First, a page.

Mount Gilboa

GILBOA, MOUNT gĭl bō’ ə (גִּלְבֹּֽעַ; LXX Γελβουε; etymology unknown). A mountain or range of mountains, about eight m. long and from three to five m. wide, lying to the E of the Plain of Esdraelon, on the border between Samaria and Galilee. The highest peak, Sheikh Burqān, is only 1,696 ft, above sea level, but it falls off rather abruptly on the E to the Jordan, 2,000 ft. below. The western slope inclines more gradually to the Esdraelon, 300 ft. above sea level. On these western slopes occurred the last battle and the death of Saul and his three sons, Jonathan, Abinadab, and Malchishua (1 Sam 31; 2 Sam 1; 21:12). The Philistines prepared for war when Israel pressed into the plain and threatened to cut off Philistine access to the Way of the Sea (the major trade route from Egypt to Damascus). When they attacked, the Israelite warriors fled, and Saul was seriously wounded. Rather than fall into the hands of his lifelong enemies in this condition, Saul took his own life, one of the few suicides mentioned in the Bible.

The name Gilboa (which always has the definite article in Heb. except in 1 Chron 10) occurs in Scripture only in connection with the death of Saul; from before the time of the Israelite conquest, notorious battles were fought in this vicinity. It was at nearby Megiddo that Thutmose III fought the Canaanites, nearly 850 years before Neco’s forces killed Josiah on their way to do battle against the Assyrians (2 Kings 23:29). Deborah’s battle against Sisera was greatly aided by the Brook Kishon, which takes its rise on Gilboa (Judg 5:21). It was not far from here that Gideon routed the Midianites (6:33).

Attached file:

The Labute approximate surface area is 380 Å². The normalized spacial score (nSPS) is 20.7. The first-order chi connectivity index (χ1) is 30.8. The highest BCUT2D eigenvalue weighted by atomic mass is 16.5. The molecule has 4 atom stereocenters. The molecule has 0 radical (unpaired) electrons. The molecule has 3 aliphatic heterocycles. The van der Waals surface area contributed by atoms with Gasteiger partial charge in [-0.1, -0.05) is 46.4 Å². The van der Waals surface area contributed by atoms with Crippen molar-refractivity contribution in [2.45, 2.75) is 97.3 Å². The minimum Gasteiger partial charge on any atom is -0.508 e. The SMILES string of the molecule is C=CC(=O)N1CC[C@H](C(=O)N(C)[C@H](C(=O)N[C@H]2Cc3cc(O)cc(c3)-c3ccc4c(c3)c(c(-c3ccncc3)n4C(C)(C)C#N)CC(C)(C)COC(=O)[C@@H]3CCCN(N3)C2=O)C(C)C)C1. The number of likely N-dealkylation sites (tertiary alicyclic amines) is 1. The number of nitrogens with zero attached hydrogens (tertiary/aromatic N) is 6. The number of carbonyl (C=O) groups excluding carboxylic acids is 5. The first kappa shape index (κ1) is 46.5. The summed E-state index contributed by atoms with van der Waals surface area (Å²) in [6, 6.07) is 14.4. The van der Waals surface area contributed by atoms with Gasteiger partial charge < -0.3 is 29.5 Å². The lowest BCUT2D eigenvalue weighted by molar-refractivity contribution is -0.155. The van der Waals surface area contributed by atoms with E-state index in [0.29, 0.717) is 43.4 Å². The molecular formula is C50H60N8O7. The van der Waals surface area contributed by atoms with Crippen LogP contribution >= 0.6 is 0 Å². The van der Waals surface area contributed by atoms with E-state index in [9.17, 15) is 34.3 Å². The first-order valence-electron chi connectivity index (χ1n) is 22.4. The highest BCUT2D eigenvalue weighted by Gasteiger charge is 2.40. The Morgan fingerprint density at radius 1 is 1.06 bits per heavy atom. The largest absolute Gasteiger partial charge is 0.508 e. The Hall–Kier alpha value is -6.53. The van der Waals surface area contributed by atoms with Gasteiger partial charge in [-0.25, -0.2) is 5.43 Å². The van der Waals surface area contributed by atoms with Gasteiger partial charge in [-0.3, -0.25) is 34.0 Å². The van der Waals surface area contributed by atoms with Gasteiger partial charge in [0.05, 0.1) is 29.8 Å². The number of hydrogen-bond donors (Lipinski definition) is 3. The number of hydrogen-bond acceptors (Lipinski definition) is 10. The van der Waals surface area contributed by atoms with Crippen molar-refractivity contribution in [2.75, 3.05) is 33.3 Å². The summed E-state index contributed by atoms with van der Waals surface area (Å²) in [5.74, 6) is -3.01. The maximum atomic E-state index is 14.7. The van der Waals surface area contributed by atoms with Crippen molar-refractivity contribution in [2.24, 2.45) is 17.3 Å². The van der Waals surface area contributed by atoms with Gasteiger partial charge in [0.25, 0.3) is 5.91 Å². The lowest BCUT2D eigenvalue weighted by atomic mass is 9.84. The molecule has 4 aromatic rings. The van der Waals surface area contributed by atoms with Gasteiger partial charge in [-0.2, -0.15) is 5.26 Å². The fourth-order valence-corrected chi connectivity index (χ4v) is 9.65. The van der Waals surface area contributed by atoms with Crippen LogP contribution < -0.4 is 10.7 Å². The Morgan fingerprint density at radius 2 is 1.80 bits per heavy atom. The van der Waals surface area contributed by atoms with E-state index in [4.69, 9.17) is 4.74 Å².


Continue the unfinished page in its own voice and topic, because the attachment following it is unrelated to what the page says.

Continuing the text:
Jezreel (q.v.), summer capital of the house of Omri (1 Kings 18:45; 2 Kings 9:15), was situated on a western spur of Gilboa, about 200 ft. above the plain, commanding both the Way of the Sea (the major trade route from Egypt to Damascus) and the highway from the Mediterranean to the Jordan. Here Jehu, subverted by Elisha, murdered both Joram of Israel and his mother Jezebel, and from here he pursued and murdered Ahaziah of Judah (2 Kings 9; cf. Hos 1:4).


G. A. Smith, The Historical Geography of the Holy Land, 25th ed. (1931); Y. Aharoni, The Land of the Bible: A Historical Geography (1962; Eng. tr. by A. F. Rainey, 1967).

International Standard Bible Encyclopedia (1915)

The modern name of the mountain is Jebel Faqu`a. It rises on the eastern edge of the plain of Esdraelon, and, running from Zer`in to the Southeast, it then sweeps southward to join the Samarian uplands. It presents an imposing appearance from the plain, but the highest point, Sheikh Burqan, is not more than 1,696 ft. above sea level. In the higher reaches the range is rugged and barren; but vegetation is plentiful on the lower slopes, especially to the West. The Kishon takes its rise on the mountain. Under the northern cliffs rises `Ain Jalud, possibly identical with HAROD, WELL OF, which see. In Jelbun, a village on the western declivity, there is perhaps an echo of the old name.